Celts and Romans in Northern Britain
“The whole of Britain has likened Livius […] and Fabius Rectus to an elongated key or a double ax. […] The sky is darkened by frequent rain and fog; you do not know anything about severe cold weather. […] Yes, one assures, if clouds do not prevent, one sees the glitter of the sun during the night, and it does not go under and up, but only over. ”Tacitus – Roman historian and Senator – about Caledonia (latin-celtic name of Scotland) in his work Agricola Chapter 10/12.
When and how many Celts came to Scotland can not be said by archeology. However, it is believed that the first around 500 BC settled in south and southwest Scotland. Signs seem to be the increased construction of Hill Forts. Hill settlements surrounded by expansive ramparts. Today, 1,500 Hill Forts are known, most of them south of the Clyde-Firth of Forth line.
The Celtic immigrants, however, did not seem to have much influence on the popikards in northeastern Scotland and the Highlands. Here the post-glacial, non-Indo-European roots remained strongest.
Duns, Crannogs and Brochs
Also around 500 BC the secrets of iron processing came to the north. This had particular influence on the weapon technology. It was also the time in which the hitherto Bronze Age round houses were expanded into small fortresses. Starting from their center in southwest Scotland, Duns spread out on rocky outcropped houses. On a round ground plan thick walls (without mortar) were built and provided with a roof.
Another early form was Crannogs. Pile-built wooden houses resting on an artificial island on the banks of a Loch. Despite the simple construction, it is believed that they were rather inhabited by wealthy families, as in them often merchandise from the Roman Empire were found.
A development – and unique in Europe – of the Duns were the Brochs. They are up to 15m high round towers made of dry stone walls with several floors, the walls thick down tapering upwards. The special feature is the double outer walls, in which there is a staircase over which you could reach the upper cells. On the ground floor was a central room with a fireplace, from which often several chambers branched off. The only opening was the door, there were no windows. Nothing is known about the appearance and material of the roofs.
Since the Romans failed to penetrate into the north, Scotland was never Romanised. At best, they could show presence in the area between Hadrian’s Wall and the Highlands. Gaius Julius Ceasar undertook 55/54 BC first expeditions to Britain. But under Emperor Claudius, it took another 30 years, the British tribes by an invasion 43 AD to permanently pacify. In the year 79 AD undertook-with several campaigns in the Lowlands- Gnaeus Iulius Agricola an advance into the north. In his writings, his son-in-law Tacitus explains why it is easy for the Romans to conquer much of the island.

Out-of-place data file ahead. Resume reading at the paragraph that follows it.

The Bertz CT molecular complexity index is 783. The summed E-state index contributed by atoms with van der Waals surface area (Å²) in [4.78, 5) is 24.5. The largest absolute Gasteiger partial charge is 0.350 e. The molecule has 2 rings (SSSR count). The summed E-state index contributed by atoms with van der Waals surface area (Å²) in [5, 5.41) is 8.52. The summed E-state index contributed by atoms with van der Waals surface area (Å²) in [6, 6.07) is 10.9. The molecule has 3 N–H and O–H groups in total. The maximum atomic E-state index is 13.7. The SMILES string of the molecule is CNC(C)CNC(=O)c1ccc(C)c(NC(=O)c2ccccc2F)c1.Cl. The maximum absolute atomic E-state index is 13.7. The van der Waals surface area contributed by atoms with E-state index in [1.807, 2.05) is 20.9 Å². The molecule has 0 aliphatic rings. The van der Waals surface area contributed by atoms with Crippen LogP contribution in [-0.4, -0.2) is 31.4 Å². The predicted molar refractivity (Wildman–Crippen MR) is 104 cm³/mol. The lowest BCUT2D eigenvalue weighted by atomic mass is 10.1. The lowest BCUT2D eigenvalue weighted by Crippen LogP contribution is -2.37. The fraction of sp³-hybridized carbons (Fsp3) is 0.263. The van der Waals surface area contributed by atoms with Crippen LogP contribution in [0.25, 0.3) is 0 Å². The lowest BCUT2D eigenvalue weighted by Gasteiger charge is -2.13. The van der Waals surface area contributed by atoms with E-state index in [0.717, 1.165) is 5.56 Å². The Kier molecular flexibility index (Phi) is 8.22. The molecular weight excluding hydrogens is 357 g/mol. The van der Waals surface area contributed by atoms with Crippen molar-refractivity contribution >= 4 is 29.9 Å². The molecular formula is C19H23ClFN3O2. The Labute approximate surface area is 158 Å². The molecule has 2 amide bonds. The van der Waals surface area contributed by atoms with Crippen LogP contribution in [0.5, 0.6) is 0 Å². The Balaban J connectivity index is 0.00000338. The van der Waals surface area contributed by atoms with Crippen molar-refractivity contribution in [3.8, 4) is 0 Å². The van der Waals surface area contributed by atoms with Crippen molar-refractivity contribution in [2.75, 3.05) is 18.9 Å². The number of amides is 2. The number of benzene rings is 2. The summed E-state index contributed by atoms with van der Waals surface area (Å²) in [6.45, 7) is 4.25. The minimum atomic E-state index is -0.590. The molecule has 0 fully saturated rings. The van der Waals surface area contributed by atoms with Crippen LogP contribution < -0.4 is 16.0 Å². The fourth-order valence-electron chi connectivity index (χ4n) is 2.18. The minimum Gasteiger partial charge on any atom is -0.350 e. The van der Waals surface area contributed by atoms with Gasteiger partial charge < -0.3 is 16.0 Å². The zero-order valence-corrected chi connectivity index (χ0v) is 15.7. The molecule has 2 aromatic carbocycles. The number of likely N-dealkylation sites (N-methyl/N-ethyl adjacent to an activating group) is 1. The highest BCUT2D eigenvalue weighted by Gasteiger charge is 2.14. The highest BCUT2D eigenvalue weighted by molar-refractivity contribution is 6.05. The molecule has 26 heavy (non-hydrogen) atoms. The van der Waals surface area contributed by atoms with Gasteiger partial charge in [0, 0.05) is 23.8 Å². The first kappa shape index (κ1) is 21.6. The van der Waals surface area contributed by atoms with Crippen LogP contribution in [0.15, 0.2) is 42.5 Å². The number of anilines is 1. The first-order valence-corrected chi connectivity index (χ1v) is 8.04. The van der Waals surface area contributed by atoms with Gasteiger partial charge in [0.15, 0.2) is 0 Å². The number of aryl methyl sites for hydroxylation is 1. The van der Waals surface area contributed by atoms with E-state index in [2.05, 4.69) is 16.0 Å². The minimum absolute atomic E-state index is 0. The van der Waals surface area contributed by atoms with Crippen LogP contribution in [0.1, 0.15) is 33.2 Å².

“Because the tribes did not succeed in uniting against the enemy – individually they could easily be defeated.”
Until 84 AD, the tribes north of the Clyde River and Fart of Forth had learned to do so.
The Caledonii were the most powerful of these Highland tribes. According to them, Northern Britain was named by the Romans Caledonia (hard country, Picts land). The Piktenfürst Calgacus – the name is only handed down in Roman form – led a tribal alliance and could oppose the mons graupius (probably Bennachie) Roman troops 30,000 warriors. He urged them to fight together against the invaders for freedom because he wanted to prevent his people being made slaves and exploited, but they were subject to “modern” military technology. After Agricola was ordered back to Rome by the emperor-he thought the success was politically detrimental to him-the Roman troops withdrew behind the Tyne-Solway line and fortified about 120 AD the border with Hadrian’s Wall.
20 years later, around 142 AD, another attempt was made and the Antoninus Wall was erected.
Once again, the Roman Empire was unable to establish itself permanently, and peace with the Caledonii and Maeatae had to be bought dearly. Further experiments under Emperor Septimius Severus 208-11 AD and 306 AD also fail. You could not get beyond Hadrian’s Wall. Only smaller outposts could assert themselves between the two ramparts. By careful cultural contacts – the tribes had become accustomed to the Romans – emerged, probably influenced by Roman construction and carpentry, new architectural forms. In East Scotland, for example, Wheelhouses dating back to the 5th century AD were built. These were round stone houses which had spokes in the middle, with individual dividing walls, chambers.
There were even more influences.
The demarcation between the Picts and the Southern Scottish tribes grew as these contacts with the Romans held. While the Pict continued to paint their skin with blue color, the latter gradually abandoned the tradition of tattooing, felt more akin to the Welsh, and began to regard the Picts as backward.